Perhaps no other poet in the world makes use of space as a prominent medium the way Raul Zurita does. Once he wrote a poem in the skies of New York City; on another occasion, on the sands of Sahara Desert.
The Chilean master believes that how you present your words is as important as what they mean. His poems are to be seen and felt, not just to be read. And he repeats his experiment with mediums at the ongoing edition of the Kochi-Muziris Biennale where his “Sea of Pain” has been drenching the visitors knee-deep in a touching poetry experience.
“Sea of Pain” is a poetry installation, which is as deep as an ocean in terms of the multiple layers of meanings and emotions it conveys. Installed in a lengthy storeroom at Aspinwall House, the work has three layers – a replica of the rippling sea, words written on tall walls on both sides and a poem at the wall on the end of the room.
You may enjoy the walk through the cold waters first, but you won’t be able to walk back with the same ease after reading the poem, which is titled “Sea of Pain”. After reading the poem, you will realize that your feet are immersed in an actual sea of pain, where thousands have drowned in their voyages seeking better life.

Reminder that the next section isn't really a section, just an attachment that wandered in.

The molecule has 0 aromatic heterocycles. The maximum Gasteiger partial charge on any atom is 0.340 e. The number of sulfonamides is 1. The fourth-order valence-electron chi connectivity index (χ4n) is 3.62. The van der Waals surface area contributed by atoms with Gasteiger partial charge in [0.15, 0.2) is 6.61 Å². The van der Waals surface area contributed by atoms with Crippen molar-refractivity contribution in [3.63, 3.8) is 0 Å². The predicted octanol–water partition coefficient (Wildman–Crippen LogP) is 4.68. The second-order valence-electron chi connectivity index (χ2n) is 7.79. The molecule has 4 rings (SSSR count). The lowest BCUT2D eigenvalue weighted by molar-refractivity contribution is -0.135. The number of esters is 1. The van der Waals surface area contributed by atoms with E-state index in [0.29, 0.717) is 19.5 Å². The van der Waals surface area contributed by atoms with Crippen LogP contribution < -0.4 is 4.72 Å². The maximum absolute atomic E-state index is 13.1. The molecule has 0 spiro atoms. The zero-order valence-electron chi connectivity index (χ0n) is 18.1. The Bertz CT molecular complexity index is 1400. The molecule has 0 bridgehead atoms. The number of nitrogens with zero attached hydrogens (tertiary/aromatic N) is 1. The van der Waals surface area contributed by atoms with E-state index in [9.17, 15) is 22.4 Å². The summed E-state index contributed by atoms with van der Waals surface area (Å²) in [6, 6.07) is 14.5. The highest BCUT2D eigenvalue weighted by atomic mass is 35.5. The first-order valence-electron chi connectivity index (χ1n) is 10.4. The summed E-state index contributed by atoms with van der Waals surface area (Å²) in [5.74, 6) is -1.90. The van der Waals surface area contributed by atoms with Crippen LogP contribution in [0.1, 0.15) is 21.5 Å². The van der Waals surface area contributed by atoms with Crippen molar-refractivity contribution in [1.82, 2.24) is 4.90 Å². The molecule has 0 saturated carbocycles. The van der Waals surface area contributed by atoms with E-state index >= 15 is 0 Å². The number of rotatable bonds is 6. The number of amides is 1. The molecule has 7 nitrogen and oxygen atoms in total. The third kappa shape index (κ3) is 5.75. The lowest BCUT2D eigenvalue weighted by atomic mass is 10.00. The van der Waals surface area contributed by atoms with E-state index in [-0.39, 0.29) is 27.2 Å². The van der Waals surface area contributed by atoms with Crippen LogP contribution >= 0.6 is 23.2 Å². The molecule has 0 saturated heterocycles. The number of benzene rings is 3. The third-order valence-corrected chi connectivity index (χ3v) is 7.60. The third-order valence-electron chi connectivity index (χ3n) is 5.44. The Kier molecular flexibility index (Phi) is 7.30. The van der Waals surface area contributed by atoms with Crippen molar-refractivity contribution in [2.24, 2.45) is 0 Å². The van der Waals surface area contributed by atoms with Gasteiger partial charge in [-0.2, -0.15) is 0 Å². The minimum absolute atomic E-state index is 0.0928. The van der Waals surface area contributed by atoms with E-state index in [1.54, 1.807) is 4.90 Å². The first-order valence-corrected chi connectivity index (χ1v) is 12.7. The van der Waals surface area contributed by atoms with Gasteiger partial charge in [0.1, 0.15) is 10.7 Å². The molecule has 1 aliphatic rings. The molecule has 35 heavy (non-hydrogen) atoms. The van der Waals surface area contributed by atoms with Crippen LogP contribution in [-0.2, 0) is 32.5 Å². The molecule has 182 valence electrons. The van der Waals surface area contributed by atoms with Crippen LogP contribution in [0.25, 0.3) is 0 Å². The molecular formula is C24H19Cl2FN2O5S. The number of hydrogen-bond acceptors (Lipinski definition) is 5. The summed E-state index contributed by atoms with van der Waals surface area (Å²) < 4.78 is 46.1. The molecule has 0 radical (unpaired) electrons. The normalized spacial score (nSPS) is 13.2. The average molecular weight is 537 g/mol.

In the poem, Zurita, a poet known for voicing the pangs of humanity, speaks of Galip Kurdi, the brother of Alan Kurdi, the Syrian toddler who drowned in the Mediterranean Sea while trying to seek refuge in Europe. While the photo of Alan Kurdi’s body lying on the sea shore became a disturbing symbol of the refugee crisis across the world, no one mourned the death of his brother who drowned in the sea the very same day. “I’m not Galip Kurdi’s father/ but he is my son,” Zurita writes at the end of the poem – perhaps one of the most powerful literary expressions of our times.
Speaking on behalf of the millions of refugees across the wold, Zurita raises some inescapable questions to the privileged and the powers that force people out of their homelands. “Sea of Pain” thus remains one of the most political piece of work at the third edition of the Kochi-Muziris Biennale.
The poem might evoke the same responses even if it’s printed on paper. But by placing it in sea water, Zurita offers a kinetic experience, which makes an enthusiast a part of the art.
This reporter remembers asking Zurita about his next work when he visited Kochi last year, after being announced as the first artist of the Biennale. “It will have to do something with space,” he said. Zurita kept his word: there stands the “Sea of Pain” amidst a sea of other diverse art forms.
Having suffered brutal torture in the hands of the police of the Pinochet regime in Chile, Zurita looks as delicate as the ripples of the installation. However, his poetry, that represents the collective voice of humanity, seems stronger than ever before.